“Over the past few years, the NCA has seen the people engaging in cybercrime becoming younger and younger,” Richard Jones, head of the Prevent team at the NCA’s Cyber Crime Unit.

Do you know what cyber-crime is? Studies indicate that the majority of young people are in the dark when it comes to breaking the law online. To investigate this, we interviewed two girls from Year 9. They both knew the general definition of ‘Cyber-Crime’ and some examples being ‘hacking, spam, plagiarism, cyber-bullying’. However, they were surprised to learn that the punishment for hacking could be anything up 10 years in prison. These interviews showed us that although teenagers know of cyber-crime, they are not well-educated as to what is actually is.

Cybercrimes can be divided into 3 major categories against: personal, meaning it affects one victim; government, hacking government systems; and property, breaking a computer or damaging files via hacking.

We believe that all young people should know the basics of cybercrime, especially in this day and age where the internet is becoming increasingly popular. Being educated on this subject could significantly help the National Crime Agency catch criminals.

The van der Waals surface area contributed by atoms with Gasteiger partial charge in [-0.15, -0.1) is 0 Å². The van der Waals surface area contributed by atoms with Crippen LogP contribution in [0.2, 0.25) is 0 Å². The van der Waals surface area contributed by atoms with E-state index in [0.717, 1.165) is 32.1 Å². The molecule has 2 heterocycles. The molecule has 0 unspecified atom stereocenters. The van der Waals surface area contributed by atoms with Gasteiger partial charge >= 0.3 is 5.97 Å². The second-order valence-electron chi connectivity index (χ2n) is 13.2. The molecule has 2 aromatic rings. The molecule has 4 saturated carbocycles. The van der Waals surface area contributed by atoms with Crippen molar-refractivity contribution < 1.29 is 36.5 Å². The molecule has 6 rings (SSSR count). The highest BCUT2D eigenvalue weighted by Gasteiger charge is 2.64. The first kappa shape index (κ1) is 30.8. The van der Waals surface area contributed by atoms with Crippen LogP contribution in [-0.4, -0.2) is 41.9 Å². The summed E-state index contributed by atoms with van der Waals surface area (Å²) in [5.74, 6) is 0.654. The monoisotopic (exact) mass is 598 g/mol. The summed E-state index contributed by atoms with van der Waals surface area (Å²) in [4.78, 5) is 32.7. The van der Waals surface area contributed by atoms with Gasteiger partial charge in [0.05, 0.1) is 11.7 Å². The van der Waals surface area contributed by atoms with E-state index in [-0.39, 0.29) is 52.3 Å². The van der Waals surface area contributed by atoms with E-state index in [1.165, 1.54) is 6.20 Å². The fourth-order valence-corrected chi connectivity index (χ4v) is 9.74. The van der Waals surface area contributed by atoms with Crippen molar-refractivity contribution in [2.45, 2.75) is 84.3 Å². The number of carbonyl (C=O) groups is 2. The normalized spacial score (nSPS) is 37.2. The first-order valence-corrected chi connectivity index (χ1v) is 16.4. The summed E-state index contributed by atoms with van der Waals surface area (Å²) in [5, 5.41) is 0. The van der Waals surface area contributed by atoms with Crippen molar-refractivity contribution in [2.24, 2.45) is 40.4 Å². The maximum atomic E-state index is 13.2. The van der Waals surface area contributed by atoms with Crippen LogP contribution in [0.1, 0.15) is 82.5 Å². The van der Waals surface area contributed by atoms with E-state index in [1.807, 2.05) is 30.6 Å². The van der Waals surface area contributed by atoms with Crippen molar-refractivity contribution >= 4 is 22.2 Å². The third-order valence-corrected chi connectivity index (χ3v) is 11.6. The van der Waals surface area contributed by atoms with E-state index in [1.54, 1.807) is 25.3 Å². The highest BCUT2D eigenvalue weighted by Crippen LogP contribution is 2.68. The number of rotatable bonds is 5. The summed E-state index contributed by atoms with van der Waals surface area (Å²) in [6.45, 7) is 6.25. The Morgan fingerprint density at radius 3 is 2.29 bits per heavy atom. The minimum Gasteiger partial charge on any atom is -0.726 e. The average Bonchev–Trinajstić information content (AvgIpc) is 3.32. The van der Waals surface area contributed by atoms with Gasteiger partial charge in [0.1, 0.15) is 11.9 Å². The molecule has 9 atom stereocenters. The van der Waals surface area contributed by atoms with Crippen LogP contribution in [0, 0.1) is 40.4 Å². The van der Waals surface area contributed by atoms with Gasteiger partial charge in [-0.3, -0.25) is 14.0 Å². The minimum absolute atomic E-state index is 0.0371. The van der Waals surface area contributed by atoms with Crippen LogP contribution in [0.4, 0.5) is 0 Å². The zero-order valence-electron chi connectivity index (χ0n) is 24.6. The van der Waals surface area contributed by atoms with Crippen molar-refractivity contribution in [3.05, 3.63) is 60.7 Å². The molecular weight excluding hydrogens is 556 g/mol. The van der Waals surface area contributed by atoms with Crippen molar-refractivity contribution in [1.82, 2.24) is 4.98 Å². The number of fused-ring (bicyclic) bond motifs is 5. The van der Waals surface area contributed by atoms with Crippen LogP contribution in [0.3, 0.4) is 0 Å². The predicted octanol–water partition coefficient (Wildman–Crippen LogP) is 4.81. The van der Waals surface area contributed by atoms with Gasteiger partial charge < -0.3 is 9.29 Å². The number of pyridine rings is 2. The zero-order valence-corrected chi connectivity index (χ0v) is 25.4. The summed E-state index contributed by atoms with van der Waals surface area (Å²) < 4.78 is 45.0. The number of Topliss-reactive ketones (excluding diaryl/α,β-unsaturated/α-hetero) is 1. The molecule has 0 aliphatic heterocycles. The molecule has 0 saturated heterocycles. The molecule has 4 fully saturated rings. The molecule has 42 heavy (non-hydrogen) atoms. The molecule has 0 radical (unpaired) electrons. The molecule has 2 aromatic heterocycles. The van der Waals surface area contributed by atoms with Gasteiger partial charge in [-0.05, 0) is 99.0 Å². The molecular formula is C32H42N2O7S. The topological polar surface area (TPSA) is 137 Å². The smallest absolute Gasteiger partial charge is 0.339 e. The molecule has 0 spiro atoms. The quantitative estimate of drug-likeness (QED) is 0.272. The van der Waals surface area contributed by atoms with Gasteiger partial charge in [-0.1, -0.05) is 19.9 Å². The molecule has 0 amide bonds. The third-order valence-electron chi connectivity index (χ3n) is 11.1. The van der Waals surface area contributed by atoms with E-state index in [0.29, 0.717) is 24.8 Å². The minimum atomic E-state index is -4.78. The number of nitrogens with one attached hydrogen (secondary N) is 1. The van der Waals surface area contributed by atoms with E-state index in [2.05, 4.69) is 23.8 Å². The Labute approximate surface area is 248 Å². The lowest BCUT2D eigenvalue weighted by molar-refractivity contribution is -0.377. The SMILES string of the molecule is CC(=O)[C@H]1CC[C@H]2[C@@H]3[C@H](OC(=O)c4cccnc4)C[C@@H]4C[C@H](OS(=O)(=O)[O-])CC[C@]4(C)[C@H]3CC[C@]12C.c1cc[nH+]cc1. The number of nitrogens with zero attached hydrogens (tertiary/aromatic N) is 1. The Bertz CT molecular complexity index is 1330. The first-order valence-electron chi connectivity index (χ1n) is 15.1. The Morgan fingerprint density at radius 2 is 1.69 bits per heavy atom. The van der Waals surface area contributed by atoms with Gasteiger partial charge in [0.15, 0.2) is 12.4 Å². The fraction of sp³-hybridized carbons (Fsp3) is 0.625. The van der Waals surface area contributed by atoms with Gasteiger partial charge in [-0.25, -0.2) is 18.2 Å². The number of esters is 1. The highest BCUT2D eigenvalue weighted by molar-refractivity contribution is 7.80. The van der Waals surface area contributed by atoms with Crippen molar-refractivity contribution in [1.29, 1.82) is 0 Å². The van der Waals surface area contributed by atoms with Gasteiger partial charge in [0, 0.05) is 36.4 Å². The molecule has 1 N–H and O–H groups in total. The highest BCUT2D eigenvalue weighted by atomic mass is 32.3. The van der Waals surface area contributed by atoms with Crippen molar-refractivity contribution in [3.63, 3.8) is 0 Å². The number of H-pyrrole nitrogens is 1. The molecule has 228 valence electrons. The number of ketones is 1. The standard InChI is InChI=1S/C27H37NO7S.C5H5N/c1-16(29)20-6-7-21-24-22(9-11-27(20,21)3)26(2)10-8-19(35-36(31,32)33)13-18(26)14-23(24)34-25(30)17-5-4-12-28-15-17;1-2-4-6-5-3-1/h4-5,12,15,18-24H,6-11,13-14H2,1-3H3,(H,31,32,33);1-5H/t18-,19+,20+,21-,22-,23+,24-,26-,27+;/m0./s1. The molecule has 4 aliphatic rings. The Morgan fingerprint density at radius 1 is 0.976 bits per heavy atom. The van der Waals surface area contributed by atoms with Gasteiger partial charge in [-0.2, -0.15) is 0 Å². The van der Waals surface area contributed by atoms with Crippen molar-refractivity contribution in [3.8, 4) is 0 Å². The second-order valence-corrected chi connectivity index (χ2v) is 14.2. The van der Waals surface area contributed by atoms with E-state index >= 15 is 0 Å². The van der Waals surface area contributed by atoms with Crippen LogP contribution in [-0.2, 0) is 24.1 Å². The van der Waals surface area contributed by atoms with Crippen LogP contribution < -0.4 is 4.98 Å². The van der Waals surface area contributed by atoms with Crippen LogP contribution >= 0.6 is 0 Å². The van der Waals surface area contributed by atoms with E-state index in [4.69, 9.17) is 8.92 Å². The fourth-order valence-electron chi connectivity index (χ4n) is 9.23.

Autumn and Anaya- Science and Technology Editors

Author: sabrchs

This is Ambrose. We are a unique Catholic school. We have a deep commitment to each young person in our care to support them, nurture them and see them fulfil their potential. Our commitment is to the development of the 'whole child': to seeing our students grow in knowledge, confidence and maturity. The most important thing about us is that we are a Catholic community where everyone is welcome. Our faith is our greatest strength and sets us a great challenge each day: to find the best in everyone.

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